In 1901, Leonie Gilmour(Emily Mortimer) is a recent graduate of Bryn Mawr University where she made some friends for life and was patronized by any number of male professors. For her first job, she becomes an editor for Yone Noguchi(Shido Nakamura) who she not only helps with his poetry but also assists in getting him published. Soon after, they fall in love and have a child together. By 1905, Japan is at war with Russia, and testestorone calls Yone back to his native country. So, with few other options, Leonie decamps with her son for Pasadena and the waiting arms of her mother(Mary Kay Place).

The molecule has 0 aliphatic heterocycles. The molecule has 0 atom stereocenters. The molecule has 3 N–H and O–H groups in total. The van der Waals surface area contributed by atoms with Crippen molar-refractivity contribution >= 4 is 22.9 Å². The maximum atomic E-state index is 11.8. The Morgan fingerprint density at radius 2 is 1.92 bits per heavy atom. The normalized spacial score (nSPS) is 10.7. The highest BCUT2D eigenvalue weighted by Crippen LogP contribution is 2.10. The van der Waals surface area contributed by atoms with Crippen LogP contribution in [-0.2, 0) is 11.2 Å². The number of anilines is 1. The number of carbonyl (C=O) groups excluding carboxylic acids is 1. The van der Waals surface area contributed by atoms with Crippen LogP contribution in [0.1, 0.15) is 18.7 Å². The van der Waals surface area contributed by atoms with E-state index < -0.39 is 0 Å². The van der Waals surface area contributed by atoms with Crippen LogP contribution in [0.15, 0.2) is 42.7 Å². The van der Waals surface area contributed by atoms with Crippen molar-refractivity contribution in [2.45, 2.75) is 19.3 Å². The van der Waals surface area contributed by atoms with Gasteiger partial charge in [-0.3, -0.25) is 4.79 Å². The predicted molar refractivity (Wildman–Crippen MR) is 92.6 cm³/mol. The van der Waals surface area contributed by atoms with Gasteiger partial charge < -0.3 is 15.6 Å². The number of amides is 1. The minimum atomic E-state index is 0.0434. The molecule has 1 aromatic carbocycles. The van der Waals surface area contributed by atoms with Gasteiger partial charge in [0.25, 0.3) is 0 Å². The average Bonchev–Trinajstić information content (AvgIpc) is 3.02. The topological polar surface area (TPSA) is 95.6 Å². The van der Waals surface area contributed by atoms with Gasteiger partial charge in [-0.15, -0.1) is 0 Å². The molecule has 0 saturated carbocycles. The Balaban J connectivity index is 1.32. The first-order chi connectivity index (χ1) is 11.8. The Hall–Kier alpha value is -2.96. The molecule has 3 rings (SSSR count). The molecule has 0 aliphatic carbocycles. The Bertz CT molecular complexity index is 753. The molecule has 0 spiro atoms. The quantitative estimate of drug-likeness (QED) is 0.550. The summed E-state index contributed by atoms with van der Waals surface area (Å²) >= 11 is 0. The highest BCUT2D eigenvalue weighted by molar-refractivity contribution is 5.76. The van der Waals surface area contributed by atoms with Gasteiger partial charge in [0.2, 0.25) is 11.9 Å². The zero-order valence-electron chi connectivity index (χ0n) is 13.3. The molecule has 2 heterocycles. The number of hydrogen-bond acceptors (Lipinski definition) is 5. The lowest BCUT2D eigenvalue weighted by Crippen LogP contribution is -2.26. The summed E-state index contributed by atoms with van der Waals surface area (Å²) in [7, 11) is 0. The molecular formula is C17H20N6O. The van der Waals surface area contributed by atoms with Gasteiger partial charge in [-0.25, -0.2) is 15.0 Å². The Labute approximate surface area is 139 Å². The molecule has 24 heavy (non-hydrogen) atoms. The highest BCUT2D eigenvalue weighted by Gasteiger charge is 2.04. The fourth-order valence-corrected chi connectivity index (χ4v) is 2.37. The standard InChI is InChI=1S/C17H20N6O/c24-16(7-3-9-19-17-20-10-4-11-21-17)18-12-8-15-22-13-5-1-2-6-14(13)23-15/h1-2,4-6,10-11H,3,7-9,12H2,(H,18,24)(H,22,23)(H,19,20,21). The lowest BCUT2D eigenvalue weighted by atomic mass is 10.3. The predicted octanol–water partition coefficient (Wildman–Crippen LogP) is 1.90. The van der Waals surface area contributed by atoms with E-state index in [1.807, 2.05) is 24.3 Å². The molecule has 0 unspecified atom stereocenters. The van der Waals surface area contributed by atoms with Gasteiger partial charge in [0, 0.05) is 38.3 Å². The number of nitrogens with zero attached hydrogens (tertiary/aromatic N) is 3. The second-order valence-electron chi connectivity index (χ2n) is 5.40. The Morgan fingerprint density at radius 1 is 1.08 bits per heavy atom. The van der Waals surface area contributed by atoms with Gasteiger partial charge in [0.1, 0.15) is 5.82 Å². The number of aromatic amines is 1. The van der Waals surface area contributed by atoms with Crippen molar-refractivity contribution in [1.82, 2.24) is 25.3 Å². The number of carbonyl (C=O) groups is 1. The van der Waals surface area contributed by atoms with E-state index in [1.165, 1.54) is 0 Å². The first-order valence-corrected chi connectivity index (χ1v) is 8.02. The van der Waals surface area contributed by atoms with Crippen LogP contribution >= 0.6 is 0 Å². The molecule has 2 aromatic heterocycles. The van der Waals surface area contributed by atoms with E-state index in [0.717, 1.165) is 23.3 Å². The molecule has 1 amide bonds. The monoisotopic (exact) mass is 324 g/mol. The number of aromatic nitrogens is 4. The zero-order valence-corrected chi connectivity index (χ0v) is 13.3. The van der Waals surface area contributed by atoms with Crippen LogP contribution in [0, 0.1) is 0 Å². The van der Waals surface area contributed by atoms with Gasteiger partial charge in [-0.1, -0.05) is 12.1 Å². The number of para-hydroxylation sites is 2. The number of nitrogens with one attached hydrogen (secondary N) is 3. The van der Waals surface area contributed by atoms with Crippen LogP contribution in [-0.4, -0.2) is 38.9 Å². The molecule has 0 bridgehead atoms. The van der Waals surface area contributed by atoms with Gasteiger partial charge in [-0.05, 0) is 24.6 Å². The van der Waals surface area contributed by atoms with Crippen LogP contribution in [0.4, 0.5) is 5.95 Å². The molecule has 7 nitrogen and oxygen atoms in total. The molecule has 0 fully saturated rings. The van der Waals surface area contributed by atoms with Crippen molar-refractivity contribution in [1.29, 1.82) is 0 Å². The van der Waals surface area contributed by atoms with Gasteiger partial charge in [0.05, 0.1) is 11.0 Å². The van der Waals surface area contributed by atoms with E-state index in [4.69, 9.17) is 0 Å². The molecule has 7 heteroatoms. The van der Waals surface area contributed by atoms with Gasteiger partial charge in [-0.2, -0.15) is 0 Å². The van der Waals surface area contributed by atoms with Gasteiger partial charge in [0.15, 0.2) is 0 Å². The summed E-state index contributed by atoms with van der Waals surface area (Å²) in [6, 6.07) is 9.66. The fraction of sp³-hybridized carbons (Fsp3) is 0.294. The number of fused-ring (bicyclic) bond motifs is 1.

Aided by a very good lead performance from Emily Mortimer, "Leonie" seeks to tell the story of a true life pioneer who battled the patriarchy on two separate continents. Ironically, this was as Japan was modernizing, leaving behind some of its feudal ways, but becoming just as entrenched in others. And at the same time, the movie counterintuitively tries to undermine Leonie by reinforcing her traditional role as a mother, in this case, of Isamu Noguchi, a noted sculptor and not just in a by the way sort of fashion, either.